This year, on September 7, we conducted a similar ceremony. Unlike 9/11’s brilliant blue sky, it was an  overcast morning, befitting a somber tribute – a few words were spoken by Rick and myself, a prayer  was offered by a rabbi, followed by the plaintive sound of bagpipe. The simplest of actions resonate the  loudest. 

Many of us have experienced the rush of emotions of placing a rose at a gravesite, a gesture that offers  comfort, while also leaving behind a physical sign that someone acknowledged that departed person. 

Roses are prized for their beauty. Poets comment on their fragrant smell and vibrant colors, while noting  the thorns on the stems, a reminder that pain and beauty often are linked. 

I know for myself and for Rick, as we laid our roses, in that moment that person became real. No longer  a name in bronze, but rather a colleague neither of us had never had the good fortune to know. The  feeling stayed as I paid my respects in the small garden behind the St. Nicholas Greek Orthodox Church  and National Shrine that is dedicated to the first responders and recovery workers of the Port Authority  who died or are ill due to their heroic efforts.  

Healing takes time. For some, the pain remains. For all of us who remember that day, our memories still  are vivid. But that will change with time. 

We need to put action to words to make memories live, not just for us, but for the new people who join the Port Authority, some so young they have no living memory of 9/11. They will see in the faces of  senior co-workers who lay a rose, the faces of those lost. 

In short, we are remembered by how we remember those who came before us. As members of the Port  Authority, we chose the beauty of a rose.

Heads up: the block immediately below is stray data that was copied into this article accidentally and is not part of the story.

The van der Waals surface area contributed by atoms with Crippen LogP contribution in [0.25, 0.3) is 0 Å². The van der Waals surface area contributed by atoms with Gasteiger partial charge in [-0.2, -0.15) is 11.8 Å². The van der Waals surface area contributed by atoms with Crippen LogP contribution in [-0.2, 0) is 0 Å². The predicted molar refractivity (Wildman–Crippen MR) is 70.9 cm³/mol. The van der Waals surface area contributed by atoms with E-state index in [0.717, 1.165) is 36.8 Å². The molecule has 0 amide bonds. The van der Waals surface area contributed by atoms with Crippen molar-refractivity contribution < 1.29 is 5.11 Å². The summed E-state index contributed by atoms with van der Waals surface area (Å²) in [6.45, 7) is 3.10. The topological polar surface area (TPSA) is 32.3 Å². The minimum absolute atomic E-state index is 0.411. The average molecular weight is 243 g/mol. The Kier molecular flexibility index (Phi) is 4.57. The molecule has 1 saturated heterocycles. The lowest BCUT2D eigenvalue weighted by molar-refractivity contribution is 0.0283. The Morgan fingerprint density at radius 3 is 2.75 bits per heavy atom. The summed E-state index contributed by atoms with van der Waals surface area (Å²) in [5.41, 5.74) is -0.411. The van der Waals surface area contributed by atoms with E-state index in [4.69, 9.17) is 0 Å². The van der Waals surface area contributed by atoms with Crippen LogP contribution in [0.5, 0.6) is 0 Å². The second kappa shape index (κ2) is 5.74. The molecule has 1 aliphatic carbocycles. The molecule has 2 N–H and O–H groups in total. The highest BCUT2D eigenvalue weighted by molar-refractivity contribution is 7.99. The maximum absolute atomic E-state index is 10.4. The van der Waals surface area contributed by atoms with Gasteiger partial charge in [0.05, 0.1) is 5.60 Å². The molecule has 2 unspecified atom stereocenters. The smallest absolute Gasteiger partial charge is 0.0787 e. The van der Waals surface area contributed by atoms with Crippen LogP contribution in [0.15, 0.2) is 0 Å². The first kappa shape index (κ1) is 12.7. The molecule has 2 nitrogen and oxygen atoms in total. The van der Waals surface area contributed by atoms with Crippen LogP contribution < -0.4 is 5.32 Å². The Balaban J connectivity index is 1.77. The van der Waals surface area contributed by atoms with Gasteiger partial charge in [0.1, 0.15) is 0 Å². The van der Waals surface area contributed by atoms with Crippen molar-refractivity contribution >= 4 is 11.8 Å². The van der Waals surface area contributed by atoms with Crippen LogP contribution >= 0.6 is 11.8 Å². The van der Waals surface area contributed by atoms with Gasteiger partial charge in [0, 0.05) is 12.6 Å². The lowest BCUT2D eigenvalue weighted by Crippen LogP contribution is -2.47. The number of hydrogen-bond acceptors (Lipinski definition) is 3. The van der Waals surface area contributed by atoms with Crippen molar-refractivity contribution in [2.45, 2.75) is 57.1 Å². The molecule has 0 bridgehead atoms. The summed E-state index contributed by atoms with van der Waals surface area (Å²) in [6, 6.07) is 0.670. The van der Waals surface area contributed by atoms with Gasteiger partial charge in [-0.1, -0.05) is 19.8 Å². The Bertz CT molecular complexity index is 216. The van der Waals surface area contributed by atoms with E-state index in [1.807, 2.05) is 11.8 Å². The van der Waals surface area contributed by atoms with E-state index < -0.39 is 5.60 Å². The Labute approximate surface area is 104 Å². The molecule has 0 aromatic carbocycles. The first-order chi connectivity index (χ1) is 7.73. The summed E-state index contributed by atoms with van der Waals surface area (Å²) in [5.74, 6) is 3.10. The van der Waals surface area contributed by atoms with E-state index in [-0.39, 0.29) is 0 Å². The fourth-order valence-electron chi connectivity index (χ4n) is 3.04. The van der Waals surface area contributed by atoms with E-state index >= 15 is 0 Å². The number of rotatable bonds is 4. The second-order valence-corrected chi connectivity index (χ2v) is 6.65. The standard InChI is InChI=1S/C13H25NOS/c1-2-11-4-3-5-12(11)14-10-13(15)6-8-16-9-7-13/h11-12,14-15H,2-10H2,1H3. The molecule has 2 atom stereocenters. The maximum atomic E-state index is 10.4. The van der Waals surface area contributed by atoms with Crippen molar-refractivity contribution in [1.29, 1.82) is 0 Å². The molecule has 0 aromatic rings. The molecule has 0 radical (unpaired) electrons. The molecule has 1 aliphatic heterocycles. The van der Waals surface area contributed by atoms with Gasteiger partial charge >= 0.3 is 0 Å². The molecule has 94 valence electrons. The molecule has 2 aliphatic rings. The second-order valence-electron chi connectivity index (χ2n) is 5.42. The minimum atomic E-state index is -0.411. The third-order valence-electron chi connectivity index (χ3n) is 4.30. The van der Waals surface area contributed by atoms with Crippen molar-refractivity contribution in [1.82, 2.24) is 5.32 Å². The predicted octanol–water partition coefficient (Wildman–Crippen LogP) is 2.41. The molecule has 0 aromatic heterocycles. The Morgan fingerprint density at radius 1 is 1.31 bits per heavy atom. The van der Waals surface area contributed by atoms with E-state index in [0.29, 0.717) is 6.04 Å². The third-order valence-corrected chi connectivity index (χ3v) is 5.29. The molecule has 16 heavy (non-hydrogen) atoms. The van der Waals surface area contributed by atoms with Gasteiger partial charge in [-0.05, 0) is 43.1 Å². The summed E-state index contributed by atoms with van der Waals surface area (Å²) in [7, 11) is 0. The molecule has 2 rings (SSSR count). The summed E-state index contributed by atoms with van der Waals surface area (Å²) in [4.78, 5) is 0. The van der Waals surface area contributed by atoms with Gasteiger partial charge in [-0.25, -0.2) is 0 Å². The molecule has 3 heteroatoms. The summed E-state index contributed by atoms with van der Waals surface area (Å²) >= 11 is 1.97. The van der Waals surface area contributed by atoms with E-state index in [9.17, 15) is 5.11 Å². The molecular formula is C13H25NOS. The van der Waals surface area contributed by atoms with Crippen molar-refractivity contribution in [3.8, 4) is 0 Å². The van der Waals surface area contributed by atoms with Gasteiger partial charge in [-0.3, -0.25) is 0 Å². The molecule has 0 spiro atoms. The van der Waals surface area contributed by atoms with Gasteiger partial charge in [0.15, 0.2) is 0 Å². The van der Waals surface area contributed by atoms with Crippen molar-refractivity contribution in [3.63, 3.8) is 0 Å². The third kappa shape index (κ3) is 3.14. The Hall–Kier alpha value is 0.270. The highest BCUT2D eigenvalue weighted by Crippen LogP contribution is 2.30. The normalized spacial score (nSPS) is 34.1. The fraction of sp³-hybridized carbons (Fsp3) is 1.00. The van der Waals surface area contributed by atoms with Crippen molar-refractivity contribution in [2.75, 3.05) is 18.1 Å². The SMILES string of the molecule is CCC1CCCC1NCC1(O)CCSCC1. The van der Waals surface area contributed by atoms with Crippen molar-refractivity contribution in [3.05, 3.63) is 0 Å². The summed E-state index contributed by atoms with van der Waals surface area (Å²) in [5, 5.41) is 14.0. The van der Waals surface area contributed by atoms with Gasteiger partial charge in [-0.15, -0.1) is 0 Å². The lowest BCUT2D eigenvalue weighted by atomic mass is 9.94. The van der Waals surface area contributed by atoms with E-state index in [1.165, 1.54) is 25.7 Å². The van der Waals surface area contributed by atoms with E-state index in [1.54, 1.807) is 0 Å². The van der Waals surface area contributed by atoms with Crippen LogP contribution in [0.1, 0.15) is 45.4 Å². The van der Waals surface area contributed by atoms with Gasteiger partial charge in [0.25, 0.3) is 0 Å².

That is how we remember. 











The New Jersey Asian American Law Enforcement Foundation on August 10th presented the 2022 scholarship award to Ms. Rylie Masi, the daughter of long time NJAALEOA member Captain Dominick Masi.  

This is the fourth 1000.00 scholarship awarded by the foundation.  The foundation during the height of COVID offered NJAALEOA members in good standing a 50.00 Shoprite or Walmart gift card if they felt they were "in need." No further inquiry was made by the foundation. In a quiet manner several Shoprite and Walmart gift cards were mailed to said individuals' with only the foundation board of directors aware of who  received said cards.

Photo lt to rt:  VP board member Nelson Chen, Captain D. Masi, 2022 scholarship recipient Rylie Masi & board President Robert S. May

Congrats to two long time members of the association.

Congrats to Piscataway PD Detective T.J. Patel and his wife as they added a baby girl to the Patel family. All are doing well and we wish them the very best.

Congrats to Port Authority PD Sargeant Noble Varghese as he was recently promoted to the rank of lieutenant. 
 Photo: Port Authority Police Lieutenant Noble Varghese. 
Congrats again to T.J. and Noble!


The NJAALEOA wishes Jennifer Davenport the very best with her future endeavors. Jennifer served as 1st Deputy Attorney General within the Office of the NJ Attorney General. Jen is a down to earth person, extremely knowledgeable with the law,  and the government process. Jennifer spoke in terms anyone could understand even with dealing with complex issues.  The best of luck to you Jen Davenport.

Photo: NJ 1st Deputy Attorney General Jennifer Davenport seated center among Chiefs of Police and other high ranking law enforcement personnel during a NJAALEOA Meet the Chiefs program.




Next Friday (July 22, 2022)please tune in to the 101.5 Bill Spadea morning radio . Barring any unforeseen events, at around 830-845 AM long time member NJT Officer Brian Lee will be honored during the BLUE segment of the show. Detective Lee recently did some great investigative work to take a really bad guy off the streets of New Jersey. Brian also assisted other departments investigating cases involving this violent criminal. The association as noted many times  always wants to hear about the excellent things you do so we can promote excellent police work and also great work performed by our civilian members. Drop me an email [email protected]



Click on Photo to Enlarge